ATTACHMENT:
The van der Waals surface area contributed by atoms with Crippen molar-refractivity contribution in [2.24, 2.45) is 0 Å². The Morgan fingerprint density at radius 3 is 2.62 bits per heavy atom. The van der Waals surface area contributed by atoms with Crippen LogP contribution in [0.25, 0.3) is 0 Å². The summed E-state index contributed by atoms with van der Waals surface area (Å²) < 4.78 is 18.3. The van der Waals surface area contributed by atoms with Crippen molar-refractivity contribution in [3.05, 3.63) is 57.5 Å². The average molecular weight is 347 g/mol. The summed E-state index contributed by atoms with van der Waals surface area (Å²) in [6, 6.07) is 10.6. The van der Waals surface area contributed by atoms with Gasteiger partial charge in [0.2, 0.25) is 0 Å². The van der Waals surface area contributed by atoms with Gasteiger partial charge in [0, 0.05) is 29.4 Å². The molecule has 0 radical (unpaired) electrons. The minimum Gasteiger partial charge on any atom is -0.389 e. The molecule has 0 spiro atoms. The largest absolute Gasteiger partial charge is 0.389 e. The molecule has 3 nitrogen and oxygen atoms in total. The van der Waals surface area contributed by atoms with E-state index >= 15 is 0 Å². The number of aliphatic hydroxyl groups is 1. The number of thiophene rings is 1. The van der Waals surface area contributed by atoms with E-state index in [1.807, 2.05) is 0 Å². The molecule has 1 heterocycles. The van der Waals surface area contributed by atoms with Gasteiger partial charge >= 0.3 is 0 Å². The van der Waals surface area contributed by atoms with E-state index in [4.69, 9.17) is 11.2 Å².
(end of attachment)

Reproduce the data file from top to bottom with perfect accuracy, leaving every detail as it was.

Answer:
The van der Waals surface area contributed by atoms with Crippen molar-refractivity contribution in [2.24, 2.45) is 0 Å². The Morgan fingerprint density at radius 3 is 2.62 bits per heavy atom. The van der Waals surface area contributed by atoms with Crippen LogP contribution in [0.25, 0.3) is 0 Å². The summed E-state index contributed by atoms with van der Waals surface area (Å²) < 4.78 is 18.3. The van der Waals surface area contributed by atoms with Crippen molar-refractivity contribution in [3.05, 3.63) is 57.5 Å². The average molecular weight is 347 g/mol. The summed E-state index contributed by atoms with van der Waals surface area (Å²) in [6, 6.07) is 10.6. The van der Waals surface area contributed by atoms with Gasteiger partial charge in [0.2, 0.25) is 0 Å². The van der Waals surface area contributed by atoms with Gasteiger partial charge in [0, 0.05) is 29.4 Å². The molecule has 0 radical (unpaired) electrons. The minimum Gasteiger partial charge on any atom is -0.389 e. The molecule has 0 spiro atoms. The largest absolute Gasteiger partial charge is 0.389 e. The molecule has 3 nitrogen and oxygen atoms in total. The van der Waals surface area contributed by atoms with E-state index >= 15 is 0 Å². The number of aliphatic hydroxyl groups is 1. The number of thiophene rings is 1. The van der Waals surface area contributed by atoms with E-state index in [1.807, 2.05) is 0 Å². The molecule has 1 heterocycles. The van der Waals surface area contributed by atoms with Gasteiger partial charge >= 0.3 is 0 Å². The van der Waals surface area contributed by atoms with E-state index in [4.69, 9.17) is 11.2 Å².